When maximum sparkle is desired, Heritage Glass has a silver-coated glass aggregate that reflects light like a jewel, Thornley says. But if it’s not so much sparkle as shine that you want, both Heritage and American Specialty Glass, another Utah-based specialty glass maker, have crushed mirror aggregate. Mirror chips can add a hard reflective shine, and finely ground mirror aggregate can add a subtle iridescent sheen.

“If you use 30-mesh mirror or smaller, and put it in the background matrix, it gives you a sheen like granite,” says Jim Silver, general partner with American Specialty Glass.

Pricewise, specialty glass can go for as little as 30 cents per pound for large quantities of some types, and up to $6.35 per pound for Heritage’s silver-coated aggregates. Cullet goes for whatever the local market rate is.

Alkali-silica reaction must be considered
When using glass aggregate outdoors, or anywhere else that the concrete will be exposed to moisture, beware of the dreaded alkali-silica reaction, an unhappy phenomenon in which the silica in glass and the alkali in cement create a gel that swells in the presence of moisture. The reaction may happen right away or it may take 20 years, but in either case it can cause cracking. Any source of moisture can set it off, including mopping, using excess water in the concrete mix, and so forth.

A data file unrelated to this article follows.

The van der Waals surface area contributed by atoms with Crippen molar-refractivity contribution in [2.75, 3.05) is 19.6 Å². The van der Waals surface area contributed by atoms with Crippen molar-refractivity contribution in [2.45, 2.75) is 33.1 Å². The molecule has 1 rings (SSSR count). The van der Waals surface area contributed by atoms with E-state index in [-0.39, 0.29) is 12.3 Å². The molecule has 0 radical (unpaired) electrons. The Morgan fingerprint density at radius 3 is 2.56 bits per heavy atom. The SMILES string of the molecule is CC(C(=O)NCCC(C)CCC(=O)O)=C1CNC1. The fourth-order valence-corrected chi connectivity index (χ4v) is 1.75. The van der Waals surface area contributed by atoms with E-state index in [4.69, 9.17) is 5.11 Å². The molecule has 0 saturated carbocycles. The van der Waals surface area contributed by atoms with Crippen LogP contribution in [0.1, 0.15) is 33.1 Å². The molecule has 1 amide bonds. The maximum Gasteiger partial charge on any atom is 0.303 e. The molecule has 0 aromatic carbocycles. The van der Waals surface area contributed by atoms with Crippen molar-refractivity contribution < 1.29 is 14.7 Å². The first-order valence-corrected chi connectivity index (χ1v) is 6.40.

But the alkali-silica reaction can be prevented. Engineers at Columbia University, committed to developing more environmentally friendly building materials, discovered that the reaction can be avoided if the glass is ground finely enough to pass through 50-mesh or smaller screen. They also found that the mineral admixture metakaolin will suppress the reaction — an effective but expensive solution.

terrazzo floor with a compass rose detail using glass as aggregate in the cementitious flooring. When using glass aggregate outdoors, or anywhere else that the concrete will be exposed to moisture, beware of the dreaded alkali-silica reaction, an unhappy phenomenon in which the silica in glass and the alkali in cement create a gel that swells in the presence of moisture.
Photographs courtesy of American Specialty Glass, Inc.

“We replace 20 percent of the cement with metakaolin, which may double the cost of the concrete, because metakaolin can cost as much as four or five times what cement costs,” says Christian Meyer, a professor of civil engineering at Columbia.

Other studies have shown that fly ash suppresses alkali-silica reaction, Meyer says. “It’s not as effective as metakaolin, but it’s cheaper,” he says.

The Columbia researchers also found that green glass does not cause the alkali-silica reaction, due to the chromium oxide used to get the green color.

Of course, keeping out moisture with a good sealer (presuming you haven’t used too much water in the mix) will also suppress the reaction.

In the decorative concrete arena, most glass aggregate currently goes into countertops. But there’s really no reason it can’t go into floors, walls, furniture or anywhere else decorative concrete is found — indoors or out.